It’s not surprising that DreamWorks is moving its factory to be closer to its market. The automobile makers did the same thing.

The question, remains, however, will the joint venture go the way of Beijing Jeep? There’s a long and rich tradition of business partners getting into bed together and finding that their dreams never mesh. In the worst case scenarios, joint ventures have fallen apart. There’s a chance that the clash of cultures between a freewheeling American company driven by profits will run aground when paired with a company whose ultimate goal is promoting the party’s agenda.

Even worse, DreamWorks could be training its ultimate rival with this joint venture. There’s been a consistent tendancy by American executives to underestimate their joint venture partner’s abilities. Before you know it, complex technologies that the Americans thought the Chinese would never crack are being sold at a cheaper price.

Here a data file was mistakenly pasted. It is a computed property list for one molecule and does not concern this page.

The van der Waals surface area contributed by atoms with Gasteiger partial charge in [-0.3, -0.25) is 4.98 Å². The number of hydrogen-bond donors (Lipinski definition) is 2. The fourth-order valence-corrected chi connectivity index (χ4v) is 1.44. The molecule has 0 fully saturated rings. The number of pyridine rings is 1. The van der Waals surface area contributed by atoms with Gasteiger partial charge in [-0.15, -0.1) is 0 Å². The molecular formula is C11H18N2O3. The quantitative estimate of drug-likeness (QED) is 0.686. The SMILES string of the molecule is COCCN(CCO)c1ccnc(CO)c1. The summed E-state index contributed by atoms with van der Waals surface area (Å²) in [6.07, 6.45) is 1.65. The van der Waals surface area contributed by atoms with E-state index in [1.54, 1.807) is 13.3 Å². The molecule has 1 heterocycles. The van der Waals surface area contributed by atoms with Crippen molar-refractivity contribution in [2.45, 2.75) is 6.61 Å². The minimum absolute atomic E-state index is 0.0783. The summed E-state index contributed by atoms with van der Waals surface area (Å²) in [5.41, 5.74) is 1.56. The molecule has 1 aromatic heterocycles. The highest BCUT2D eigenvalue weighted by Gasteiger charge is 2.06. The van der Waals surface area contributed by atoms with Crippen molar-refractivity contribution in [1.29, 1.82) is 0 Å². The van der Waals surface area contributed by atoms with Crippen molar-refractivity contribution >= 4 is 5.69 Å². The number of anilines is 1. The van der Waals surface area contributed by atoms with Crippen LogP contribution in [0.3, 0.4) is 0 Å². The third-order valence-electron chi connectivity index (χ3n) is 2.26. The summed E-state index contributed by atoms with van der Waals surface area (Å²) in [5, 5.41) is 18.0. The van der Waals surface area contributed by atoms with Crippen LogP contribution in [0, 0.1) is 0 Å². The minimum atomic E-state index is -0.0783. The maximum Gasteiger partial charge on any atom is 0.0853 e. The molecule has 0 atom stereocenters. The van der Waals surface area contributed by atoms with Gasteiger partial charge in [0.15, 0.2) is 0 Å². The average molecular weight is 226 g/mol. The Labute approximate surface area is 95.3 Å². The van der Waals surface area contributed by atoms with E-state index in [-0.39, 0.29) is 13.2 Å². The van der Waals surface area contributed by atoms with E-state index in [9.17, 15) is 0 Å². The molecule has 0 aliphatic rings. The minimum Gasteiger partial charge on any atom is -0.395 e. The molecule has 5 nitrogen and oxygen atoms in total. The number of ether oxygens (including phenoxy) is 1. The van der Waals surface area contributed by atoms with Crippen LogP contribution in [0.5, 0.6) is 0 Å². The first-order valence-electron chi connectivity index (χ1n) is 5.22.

For China, the chance to coproduce a movie isn’t about the Tibet Code—it’s about breaking the Hollywood Code. China’s desperate to understand the secret sauce that makes American culture universally appealing. Americans may think that their success stems from some intangible, ephemeral “American-ness” that can’t be taught. But the experiene of Japan and South Korea in marketing manufactured pop stars shows they’re wrong. Successful pop culture is a product just like undearm deodorant and toasters. A decent product, good advertising and a nice package sends it flying of the shelf.

Still, choosing Tibet’s odd. Sure, there’s the classic “Tintin in Tibet” and snippets of Indiana Jones. But you have to wonder about DreamWorks’ political advisors. Tibet is the third rail of Chinese politics. No matter what you say, someone’s going to hate you. You’re either not pro China enough, or you’re not pro Dalai Lama enough.

Ultimately, though, what happens at DreamWorks serves as a crucial test. China’s shown that it can make world-class technology. It’s one thing to make a car. It’s a lot harder to make a good kids movie.